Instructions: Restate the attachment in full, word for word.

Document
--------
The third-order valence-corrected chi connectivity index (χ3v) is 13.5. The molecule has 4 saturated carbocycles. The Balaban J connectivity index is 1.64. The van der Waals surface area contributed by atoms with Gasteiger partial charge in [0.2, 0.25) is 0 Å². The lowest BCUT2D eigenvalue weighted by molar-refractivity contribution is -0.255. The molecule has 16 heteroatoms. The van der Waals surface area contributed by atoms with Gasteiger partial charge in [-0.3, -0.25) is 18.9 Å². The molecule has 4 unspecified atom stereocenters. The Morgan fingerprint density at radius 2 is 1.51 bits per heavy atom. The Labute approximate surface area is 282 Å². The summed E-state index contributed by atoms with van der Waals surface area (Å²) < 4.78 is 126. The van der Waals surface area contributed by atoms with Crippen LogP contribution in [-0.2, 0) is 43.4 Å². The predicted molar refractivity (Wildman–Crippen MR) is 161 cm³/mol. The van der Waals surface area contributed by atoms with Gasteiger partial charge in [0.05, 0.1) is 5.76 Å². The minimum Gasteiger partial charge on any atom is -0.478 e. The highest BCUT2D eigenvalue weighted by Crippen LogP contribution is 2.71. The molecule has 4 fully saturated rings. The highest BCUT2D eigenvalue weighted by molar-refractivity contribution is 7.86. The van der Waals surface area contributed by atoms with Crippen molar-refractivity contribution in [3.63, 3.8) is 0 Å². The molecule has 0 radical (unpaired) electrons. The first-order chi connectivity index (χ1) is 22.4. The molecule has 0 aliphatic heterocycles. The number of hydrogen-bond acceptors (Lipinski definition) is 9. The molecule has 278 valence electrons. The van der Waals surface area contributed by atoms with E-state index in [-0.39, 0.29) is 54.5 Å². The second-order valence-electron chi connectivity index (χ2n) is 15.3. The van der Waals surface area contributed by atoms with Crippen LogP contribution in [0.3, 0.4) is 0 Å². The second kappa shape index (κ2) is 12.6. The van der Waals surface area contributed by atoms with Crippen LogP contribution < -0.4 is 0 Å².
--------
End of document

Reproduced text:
The third-order valence-corrected chi connectivity index (χ3v) is 13.5. The molecule has 4 saturated carbocycles. The Balaban J connectivity index is 1.64. The van der Waals surface area contributed by atoms with Gasteiger partial charge in [0.2, 0.25) is 0 Å². The lowest BCUT2D eigenvalue weighted by molar-refractivity contribution is -0.255. The molecule has 16 heteroatoms. The van der Waals surface area contributed by atoms with Gasteiger partial charge in [-0.3, -0.25) is 18.9 Å². The molecule has 4 unspecified atom stereocenters. The Morgan fingerprint density at radius 2 is 1.51 bits per heavy atom. The Labute approximate surface area is 282 Å². The summed E-state index contributed by atoms with van der Waals surface area (Å²) < 4.78 is 126. The van der Waals surface area contributed by atoms with Crippen LogP contribution in [-0.2, 0) is 43.4 Å². The predicted molar refractivity (Wildman–Crippen MR) is 161 cm³/mol. The van der Waals surface area contributed by atoms with Gasteiger partial charge in [0.05, 0.1) is 5.76 Å². The minimum Gasteiger partial charge on any atom is -0.478 e. The highest BCUT2D eigenvalue weighted by Crippen LogP contribution is 2.71. The molecule has 4 fully saturated rings. The highest BCUT2D eigenvalue weighted by molar-refractivity contribution is 7.86. The van der Waals surface area contributed by atoms with Crippen molar-refractivity contribution in [3.63, 3.8) is 0 Å². The molecule has 0 radical (unpaired) electrons. The first-order chi connectivity index (χ1) is 22.4. The molecule has 0 aliphatic heterocycles. The number of hydrogen-bond acceptors (Lipinski definition) is 9. The molecule has 278 valence electrons. The van der Waals surface area contributed by atoms with E-state index in [-0.39, 0.29) is 54.5 Å². The second-order valence-electron chi connectivity index (χ2n) is 15.3. The van der Waals surface area contributed by atoms with Crippen LogP contribution in [0.3, 0.4) is 0 Å². The second kappa shape index (κ2) is 12.6. The van der Waals surface area contributed by atoms with Crippen LogP contribution < -0.4 is 0 Å².